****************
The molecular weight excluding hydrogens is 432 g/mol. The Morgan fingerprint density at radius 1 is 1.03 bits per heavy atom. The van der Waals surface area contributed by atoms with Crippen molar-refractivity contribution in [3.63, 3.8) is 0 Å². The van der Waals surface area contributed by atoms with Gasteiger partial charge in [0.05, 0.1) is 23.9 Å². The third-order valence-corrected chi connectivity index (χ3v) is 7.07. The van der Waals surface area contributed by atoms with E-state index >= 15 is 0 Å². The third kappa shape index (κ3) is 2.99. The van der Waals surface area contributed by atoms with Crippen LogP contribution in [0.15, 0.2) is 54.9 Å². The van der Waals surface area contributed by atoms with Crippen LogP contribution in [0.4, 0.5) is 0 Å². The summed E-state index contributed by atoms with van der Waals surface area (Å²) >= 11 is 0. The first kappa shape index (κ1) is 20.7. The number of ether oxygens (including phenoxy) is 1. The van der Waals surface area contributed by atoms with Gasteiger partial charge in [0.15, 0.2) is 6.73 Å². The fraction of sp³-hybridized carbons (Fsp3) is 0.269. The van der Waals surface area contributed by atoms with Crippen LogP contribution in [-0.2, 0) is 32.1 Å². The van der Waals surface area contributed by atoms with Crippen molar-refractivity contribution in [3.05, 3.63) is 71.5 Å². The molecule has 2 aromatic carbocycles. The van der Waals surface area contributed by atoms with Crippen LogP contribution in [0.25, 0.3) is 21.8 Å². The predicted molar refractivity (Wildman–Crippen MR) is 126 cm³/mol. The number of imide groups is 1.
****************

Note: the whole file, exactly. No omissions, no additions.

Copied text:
The molecular weight excluding hydrogens is 432 g/mol. The Morgan fingerprint density at radius 1 is 1.03 bits per heavy atom. The van der Waals surface area contributed by atoms with Crippen molar-refractivity contribution in [3.63, 3.8) is 0 Å². The van der Waals surface area contributed by atoms with Gasteiger partial charge in [0.05, 0.1) is 23.9 Å². The third-order valence-corrected chi connectivity index (χ3v) is 7.07. The van der Waals surface area contributed by atoms with E-state index >= 15 is 0 Å². The third kappa shape index (κ3) is 2.99. The van der Waals surface area contributed by atoms with Crippen LogP contribution in [0.15, 0.2) is 54.9 Å². The van der Waals surface area contributed by atoms with Crippen LogP contribution in [0.4, 0.5) is 0 Å². The summed E-state index contributed by atoms with van der Waals surface area (Å²) >= 11 is 0. The first kappa shape index (κ1) is 20.7. The number of ether oxygens (including phenoxy) is 1. The van der Waals surface area contributed by atoms with Gasteiger partial charge in [0.15, 0.2) is 6.73 Å². The fraction of sp³-hybridized carbons (Fsp3) is 0.269. The van der Waals surface area contributed by atoms with Crippen LogP contribution in [-0.2, 0) is 32.1 Å². The van der Waals surface area contributed by atoms with Crippen molar-refractivity contribution in [3.05, 3.63) is 71.5 Å². The molecule has 2 aromatic carbocycles. The van der Waals surface area contributed by atoms with Crippen LogP contribution in [0.25, 0.3) is 21.8 Å². The predicted molar refractivity (Wildman–Crippen MR) is 126 cm³/mol. The number of imide groups is 1.